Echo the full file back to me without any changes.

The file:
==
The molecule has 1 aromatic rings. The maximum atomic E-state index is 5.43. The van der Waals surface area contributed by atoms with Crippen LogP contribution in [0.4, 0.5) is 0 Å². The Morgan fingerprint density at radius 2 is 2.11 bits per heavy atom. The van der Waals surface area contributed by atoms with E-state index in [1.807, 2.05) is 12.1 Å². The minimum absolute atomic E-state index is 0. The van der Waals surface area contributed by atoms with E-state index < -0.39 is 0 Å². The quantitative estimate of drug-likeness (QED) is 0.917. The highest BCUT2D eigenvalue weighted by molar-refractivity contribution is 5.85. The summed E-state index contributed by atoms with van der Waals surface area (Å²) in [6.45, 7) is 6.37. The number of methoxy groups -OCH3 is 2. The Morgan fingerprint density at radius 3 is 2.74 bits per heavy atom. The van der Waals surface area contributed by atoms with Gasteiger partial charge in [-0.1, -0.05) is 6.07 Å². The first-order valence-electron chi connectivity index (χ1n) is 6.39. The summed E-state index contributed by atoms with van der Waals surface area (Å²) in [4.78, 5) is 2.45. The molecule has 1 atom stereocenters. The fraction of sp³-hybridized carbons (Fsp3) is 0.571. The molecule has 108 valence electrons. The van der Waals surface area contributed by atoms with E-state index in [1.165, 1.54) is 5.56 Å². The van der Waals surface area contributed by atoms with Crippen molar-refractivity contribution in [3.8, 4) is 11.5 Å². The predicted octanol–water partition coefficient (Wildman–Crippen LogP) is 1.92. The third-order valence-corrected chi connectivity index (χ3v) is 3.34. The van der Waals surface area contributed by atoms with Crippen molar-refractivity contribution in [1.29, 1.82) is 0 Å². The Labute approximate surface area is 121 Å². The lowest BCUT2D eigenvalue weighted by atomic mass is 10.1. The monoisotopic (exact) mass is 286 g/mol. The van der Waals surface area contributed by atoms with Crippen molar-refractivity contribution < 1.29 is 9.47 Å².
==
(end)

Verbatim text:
The molecule has 1 aromatic rings. The maximum atomic E-state index is 5.43. The van der Waals surface area contributed by atoms with Crippen LogP contribution in [0.4, 0.5) is 0 Å². The Morgan fingerprint density at radius 2 is 2.11 bits per heavy atom. The van der Waals surface area contributed by atoms with E-state index in [1.807, 2.05) is 12.1 Å². The minimum absolute atomic E-state index is 0. The van der Waals surface area contributed by atoms with E-state index < -0.39 is 0 Å². The quantitative estimate of drug-likeness (QED) is 0.917. The highest BCUT2D eigenvalue weighted by molar-refractivity contribution is 5.85. The summed E-state index contributed by atoms with van der Waals surface area (Å²) in [6.45, 7) is 6.37. The number of methoxy groups -OCH3 is 2. The Morgan fingerprint density at radius 3 is 2.74 bits per heavy atom. The van der Waals surface area contributed by atoms with Gasteiger partial charge in [-0.1, -0.05) is 6.07 Å². The first-order valence-electron chi connectivity index (χ1n) is 6.39. The summed E-state index contributed by atoms with van der Waals surface area (Å²) in [4.78, 5) is 2.45. The molecule has 1 atom stereocenters. The fraction of sp³-hybridized carbons (Fsp3) is 0.571. The molecule has 108 valence electrons. The van der Waals surface area contributed by atoms with E-state index in [1.165, 1.54) is 5.56 Å². The van der Waals surface area contributed by atoms with Crippen molar-refractivity contribution in [3.8, 4) is 11.5 Å². The predicted octanol–water partition coefficient (Wildman–Crippen LogP) is 1.92. The third-order valence-corrected chi connectivity index (χ3v) is 3.34. The van der Waals surface area contributed by atoms with Crippen molar-refractivity contribution in [1.29, 1.82) is 0 Å². The Labute approximate surface area is 121 Å². The lowest BCUT2D eigenvalue weighted by atomic mass is 10.1. The monoisotopic (exact) mass is 286 g/mol. The van der Waals surface area contributed by atoms with Crippen molar-refractivity contribution < 1.29 is 9.47 Å².